Self-service tools and content pieces are becoming the preferred methods to educate new prospects. Simple sales process? Complex sales process? Either way, live product demos just aren’t as effective as you think. In most cases they are wasting everyone’s time, and here’s why:
1. Demos cut into scarce and valuable selling time
A 2011 report from CSO Insights found that as little as 41% of a sales person’s time is spent selling. Even worse, Pace Productivity, a Toronto-based consulting firm found this number to be only 22%! The reality is likely somewhere in the middle of 22-41%, but the takeaway is still troubling. Your salespeople likely spend much less time on selling activities than you would like.
Source: Pace Productivity
In demo appointments, sales professionals educate prospects about the wonderful features and functions of their products. The hope is that the prospect will be so amazed by the presentation that they will be one step closer to a purchase decision. However, a sales person would be better off using that valuable face time to ask and answer questions, and overcome objections instead of teaching the prospect a laundry list of functions. Educating customers on the functions of your product is a waste of potential selling-time.
2. Prospects will do everything they can to avoid talking to you
Studies have shown that prospects have completed as much as 60% of their buying decision before contacting a sales professional. Another interesting statistic is that 90% of prospects will watch videos about the tech products they are interested in buying. According to Forrester, “72% of US online consumers prefer to use a company’s web site to get answers to their questions rather than contact companies via telephone or email.” What does this mean? Prospects want to learn about your product on their own time, at their own pace, and most importantly without you.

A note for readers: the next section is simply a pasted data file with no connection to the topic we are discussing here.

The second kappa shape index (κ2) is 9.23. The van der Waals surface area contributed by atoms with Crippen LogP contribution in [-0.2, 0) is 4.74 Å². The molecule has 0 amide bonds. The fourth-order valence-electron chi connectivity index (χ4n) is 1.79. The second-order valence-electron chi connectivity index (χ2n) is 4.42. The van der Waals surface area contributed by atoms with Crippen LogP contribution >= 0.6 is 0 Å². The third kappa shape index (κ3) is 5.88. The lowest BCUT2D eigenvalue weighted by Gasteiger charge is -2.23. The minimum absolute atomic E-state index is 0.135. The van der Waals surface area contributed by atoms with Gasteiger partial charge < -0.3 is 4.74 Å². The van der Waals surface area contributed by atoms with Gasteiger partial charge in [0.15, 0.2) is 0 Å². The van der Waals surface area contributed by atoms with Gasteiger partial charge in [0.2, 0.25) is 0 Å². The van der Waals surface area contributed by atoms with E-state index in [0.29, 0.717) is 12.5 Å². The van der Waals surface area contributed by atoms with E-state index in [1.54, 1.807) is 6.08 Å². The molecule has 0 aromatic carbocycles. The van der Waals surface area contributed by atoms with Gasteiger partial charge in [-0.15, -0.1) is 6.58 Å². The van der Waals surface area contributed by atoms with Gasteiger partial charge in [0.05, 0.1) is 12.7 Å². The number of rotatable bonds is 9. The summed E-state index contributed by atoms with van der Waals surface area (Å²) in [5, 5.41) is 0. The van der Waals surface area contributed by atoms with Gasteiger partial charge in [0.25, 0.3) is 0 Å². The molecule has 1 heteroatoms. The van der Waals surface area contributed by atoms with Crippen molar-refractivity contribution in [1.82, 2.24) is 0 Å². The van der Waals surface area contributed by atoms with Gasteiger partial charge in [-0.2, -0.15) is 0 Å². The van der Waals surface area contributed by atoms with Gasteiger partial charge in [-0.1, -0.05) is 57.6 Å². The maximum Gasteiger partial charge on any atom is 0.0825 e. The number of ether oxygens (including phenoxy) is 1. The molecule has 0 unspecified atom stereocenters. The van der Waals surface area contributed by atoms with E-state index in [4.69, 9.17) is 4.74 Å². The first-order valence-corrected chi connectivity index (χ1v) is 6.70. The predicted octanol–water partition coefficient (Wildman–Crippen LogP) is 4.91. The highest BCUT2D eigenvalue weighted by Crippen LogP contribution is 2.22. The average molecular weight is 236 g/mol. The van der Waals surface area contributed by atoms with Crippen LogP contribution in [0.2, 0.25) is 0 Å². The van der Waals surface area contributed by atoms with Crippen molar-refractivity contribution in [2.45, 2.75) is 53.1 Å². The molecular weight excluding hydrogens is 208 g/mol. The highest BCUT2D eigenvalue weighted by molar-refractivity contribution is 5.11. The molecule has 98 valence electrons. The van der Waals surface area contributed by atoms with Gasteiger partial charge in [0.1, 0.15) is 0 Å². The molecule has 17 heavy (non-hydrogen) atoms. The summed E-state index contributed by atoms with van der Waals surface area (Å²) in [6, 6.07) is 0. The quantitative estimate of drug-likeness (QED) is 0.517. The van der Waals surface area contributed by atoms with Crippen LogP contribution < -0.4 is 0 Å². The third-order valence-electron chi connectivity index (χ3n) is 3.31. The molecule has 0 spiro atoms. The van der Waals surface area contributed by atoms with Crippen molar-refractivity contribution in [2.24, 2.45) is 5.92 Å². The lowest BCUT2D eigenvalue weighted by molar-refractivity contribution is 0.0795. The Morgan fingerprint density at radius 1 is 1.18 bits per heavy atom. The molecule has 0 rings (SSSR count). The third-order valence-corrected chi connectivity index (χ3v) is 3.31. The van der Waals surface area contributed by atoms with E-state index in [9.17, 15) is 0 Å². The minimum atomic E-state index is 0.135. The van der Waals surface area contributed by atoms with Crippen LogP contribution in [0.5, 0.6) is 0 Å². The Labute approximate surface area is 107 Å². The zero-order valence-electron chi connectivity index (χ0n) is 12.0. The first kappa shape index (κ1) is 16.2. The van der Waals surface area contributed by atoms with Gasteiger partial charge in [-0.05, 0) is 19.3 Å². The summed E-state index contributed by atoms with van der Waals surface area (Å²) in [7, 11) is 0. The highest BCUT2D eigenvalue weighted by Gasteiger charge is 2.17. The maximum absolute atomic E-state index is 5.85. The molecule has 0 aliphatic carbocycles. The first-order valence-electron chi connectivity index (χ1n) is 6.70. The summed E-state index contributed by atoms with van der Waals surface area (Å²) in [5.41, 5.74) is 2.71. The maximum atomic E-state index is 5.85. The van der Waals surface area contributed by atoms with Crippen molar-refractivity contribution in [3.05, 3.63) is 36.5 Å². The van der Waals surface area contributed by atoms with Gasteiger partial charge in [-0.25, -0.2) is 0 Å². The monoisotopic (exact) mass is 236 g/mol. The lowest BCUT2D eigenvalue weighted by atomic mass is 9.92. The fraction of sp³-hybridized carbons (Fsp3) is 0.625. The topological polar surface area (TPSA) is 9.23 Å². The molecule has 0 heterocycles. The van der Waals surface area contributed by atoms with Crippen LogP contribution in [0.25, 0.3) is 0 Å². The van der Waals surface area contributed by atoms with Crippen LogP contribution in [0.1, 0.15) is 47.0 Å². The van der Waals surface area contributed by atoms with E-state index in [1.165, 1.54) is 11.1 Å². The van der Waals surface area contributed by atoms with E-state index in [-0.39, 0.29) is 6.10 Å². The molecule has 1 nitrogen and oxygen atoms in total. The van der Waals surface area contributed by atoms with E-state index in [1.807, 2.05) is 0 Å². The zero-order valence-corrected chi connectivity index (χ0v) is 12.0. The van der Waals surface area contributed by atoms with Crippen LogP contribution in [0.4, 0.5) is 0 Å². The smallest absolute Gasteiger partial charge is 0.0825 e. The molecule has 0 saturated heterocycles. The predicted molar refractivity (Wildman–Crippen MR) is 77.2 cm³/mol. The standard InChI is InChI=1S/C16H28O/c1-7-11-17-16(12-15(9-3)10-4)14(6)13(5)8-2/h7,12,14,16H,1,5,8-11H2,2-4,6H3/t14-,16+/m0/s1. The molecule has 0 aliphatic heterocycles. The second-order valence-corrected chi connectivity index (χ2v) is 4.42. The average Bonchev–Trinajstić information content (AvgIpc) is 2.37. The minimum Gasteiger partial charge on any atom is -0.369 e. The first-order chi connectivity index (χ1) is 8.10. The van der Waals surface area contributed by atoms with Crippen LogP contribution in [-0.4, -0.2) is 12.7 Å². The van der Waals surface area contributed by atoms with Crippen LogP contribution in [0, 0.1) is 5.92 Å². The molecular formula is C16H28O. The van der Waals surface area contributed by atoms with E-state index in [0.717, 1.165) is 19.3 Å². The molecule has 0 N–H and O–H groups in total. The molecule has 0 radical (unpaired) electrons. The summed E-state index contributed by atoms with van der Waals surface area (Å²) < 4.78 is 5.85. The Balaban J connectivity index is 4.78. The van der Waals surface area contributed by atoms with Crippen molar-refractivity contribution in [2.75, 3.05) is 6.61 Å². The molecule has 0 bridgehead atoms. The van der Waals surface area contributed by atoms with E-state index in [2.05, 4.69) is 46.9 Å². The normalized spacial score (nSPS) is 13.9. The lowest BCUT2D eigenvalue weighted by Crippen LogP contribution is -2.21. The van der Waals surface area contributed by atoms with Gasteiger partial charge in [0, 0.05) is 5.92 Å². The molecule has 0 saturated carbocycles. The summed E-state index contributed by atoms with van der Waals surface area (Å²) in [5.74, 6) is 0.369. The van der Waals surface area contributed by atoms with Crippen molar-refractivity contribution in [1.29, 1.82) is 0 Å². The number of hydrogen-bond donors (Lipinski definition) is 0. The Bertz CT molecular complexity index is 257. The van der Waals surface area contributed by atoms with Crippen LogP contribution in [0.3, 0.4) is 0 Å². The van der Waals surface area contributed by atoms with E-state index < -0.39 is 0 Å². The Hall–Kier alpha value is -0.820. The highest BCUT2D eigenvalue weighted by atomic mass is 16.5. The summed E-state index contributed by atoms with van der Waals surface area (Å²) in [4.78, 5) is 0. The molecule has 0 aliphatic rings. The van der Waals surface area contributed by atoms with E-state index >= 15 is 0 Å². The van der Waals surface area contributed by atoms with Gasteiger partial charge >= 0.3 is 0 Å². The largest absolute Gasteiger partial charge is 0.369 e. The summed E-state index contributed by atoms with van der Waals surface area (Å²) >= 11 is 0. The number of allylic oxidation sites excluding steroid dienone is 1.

So what is your competition doing about it? The internet has made self service alternatives more and more popular over the last 15 years. Many leading companies are providing prospects the chance to watch a short video, skim an infographic, read a white paper, or read a blog that is personally relevant to their problems. With a solar-system’s worth of content available at their fingertips, customers are more educated than ever. Demos have become less relevant as a result. Harvard Business Review said it best in 2012 with, “In this world the celebrated “solution sales rep” can be more of an annoyance than an asset.”
3. Most product demos are…boring!
Think back to the last time you sat through a gotomeeting or web-ex demo. Did you feel your eyes glaze over and hit the mute button in order to take a quick power-nap? Did you impulsively check your email or social networks to fill the time? You may be in the growing population that is opting not to engage in the demo in the first place. Studies have shown that the average office worker checks their email 30 times an hour. To make matters worse, according to Nancy Koehn, Harvard Business School historian, the average attention span for an American in 2013 was about 8 seconds. To put that in context, that’s 1 second shorter than the attention span of a goldfish.
The pressure is on sales professionals to keep demos as engaging and entertaining as possible. If a product demo seems irrelevant at any point in time, the prospect has probably shifted their attention elsewhere.
An interesting contrast to this is in the case of video content. Viewers spend about 2.5x more time watching personally relevant videos. 80-99% of website visitors will click-to-play a personalized video.